It is a truly remarkable and inspiring story.Dr Mebrahtu, born in the village of Adi Ghehad in the Eritrean Highlands, was a leading teacher trainer in his country but was forced to leave when his life was in danger in the 1970s. The book first traces his early life in Eritrea, then part of Ethiopia, his efforts to get an education - the first in his family to do so - his involvement in student demonstrations against the government of Emperor Haile Selassie, resulting in imprisonment, and his rise to become Director of the Asmara Teacher Training Institute amidst the political unrest and bloodshed of the Eritrean liberation struggle. He was an eyewitness to the moment Haile Selassie was deposed.During this time he had been developing his philosophy of teaching, first as a teacher then a teacher trainer, which was to mark the rest of his career. He firmly believes the welfare of students is an essential precursor to academic success.When his life came under threat, he managed to leave the country to study for a PhD at Bristol.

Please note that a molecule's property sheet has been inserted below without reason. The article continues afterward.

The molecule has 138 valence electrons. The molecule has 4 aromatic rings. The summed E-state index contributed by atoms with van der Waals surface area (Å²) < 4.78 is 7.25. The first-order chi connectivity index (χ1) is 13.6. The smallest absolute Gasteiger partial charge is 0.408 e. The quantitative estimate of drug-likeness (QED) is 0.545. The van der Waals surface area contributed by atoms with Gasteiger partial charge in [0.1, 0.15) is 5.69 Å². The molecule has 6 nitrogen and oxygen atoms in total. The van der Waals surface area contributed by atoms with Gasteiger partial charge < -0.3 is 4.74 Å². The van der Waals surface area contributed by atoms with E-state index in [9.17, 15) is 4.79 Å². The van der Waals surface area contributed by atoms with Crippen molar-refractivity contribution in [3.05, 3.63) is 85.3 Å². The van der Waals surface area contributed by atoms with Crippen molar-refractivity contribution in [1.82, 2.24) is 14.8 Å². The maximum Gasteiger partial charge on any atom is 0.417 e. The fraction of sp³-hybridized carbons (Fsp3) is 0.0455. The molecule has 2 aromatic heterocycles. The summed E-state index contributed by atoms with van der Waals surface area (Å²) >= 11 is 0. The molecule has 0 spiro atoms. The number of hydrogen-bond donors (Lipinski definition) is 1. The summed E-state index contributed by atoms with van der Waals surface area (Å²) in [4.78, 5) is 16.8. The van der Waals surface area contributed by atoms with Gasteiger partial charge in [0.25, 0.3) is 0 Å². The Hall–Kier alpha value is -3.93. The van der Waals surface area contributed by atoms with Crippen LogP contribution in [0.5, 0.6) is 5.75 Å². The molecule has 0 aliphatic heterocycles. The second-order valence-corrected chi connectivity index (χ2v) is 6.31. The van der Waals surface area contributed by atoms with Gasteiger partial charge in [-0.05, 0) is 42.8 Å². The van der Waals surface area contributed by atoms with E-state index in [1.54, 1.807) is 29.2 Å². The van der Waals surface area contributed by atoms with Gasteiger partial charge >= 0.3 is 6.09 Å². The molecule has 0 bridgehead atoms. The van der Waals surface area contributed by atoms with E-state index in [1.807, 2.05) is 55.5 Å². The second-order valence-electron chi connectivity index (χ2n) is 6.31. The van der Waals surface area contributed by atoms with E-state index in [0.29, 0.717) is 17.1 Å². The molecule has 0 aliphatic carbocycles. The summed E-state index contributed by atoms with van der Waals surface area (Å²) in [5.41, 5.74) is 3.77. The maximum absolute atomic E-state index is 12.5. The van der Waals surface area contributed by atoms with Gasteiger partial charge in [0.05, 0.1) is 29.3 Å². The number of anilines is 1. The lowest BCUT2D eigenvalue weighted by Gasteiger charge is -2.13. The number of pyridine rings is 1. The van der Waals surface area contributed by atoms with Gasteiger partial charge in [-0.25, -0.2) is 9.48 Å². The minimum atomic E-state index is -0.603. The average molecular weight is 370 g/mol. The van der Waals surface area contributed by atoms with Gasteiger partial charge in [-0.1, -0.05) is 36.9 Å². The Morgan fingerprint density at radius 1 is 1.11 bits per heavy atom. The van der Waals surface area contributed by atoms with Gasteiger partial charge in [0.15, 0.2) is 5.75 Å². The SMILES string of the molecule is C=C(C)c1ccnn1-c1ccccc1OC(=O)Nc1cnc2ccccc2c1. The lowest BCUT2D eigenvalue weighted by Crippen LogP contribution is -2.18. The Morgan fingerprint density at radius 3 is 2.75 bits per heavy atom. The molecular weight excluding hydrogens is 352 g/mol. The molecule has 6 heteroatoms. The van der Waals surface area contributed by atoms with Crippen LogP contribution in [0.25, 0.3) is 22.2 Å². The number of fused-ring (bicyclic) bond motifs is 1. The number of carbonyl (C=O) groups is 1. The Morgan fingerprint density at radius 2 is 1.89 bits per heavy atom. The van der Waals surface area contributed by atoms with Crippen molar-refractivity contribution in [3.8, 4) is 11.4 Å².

Within a year of arriving he was ordered back to Addis Ababa by the Mengistu regime. Sensing his life was again in danger, he refused and applied for and was granted asylum. Although entitled to state benefits, he declined saying he had not earned them. Instead, he persuaded local schools to let him talk to pupils about Africa and the Africans bringing new understanding of those with a different culture. His popular talks won him a grant from the Rowntree Trust. While the Eritrean liberation war raged, he raised support for refugees fleeing the fighting and living in camps in Sudan. He visited the camps advising on schooling for the refugee children. Later he went to train teachers in the Zero School set up in caves in liberated parts of Eritrea, braving the Ethiopian MiGs. After obtaining his PhD, he joined the staff of the Bristol Graduate School of Education where, for 24 years, he became a respected senior academic and adviser to international students - many of whom went on to have leading roles in the education system of their countries. He has become a valued member of his local community.An acknowledged expert on multicultural education and the problems of refugees, he has provided advice and valuable insights from his own experience during the troubled history of Eritrea and whilst establishing a new life in Britain.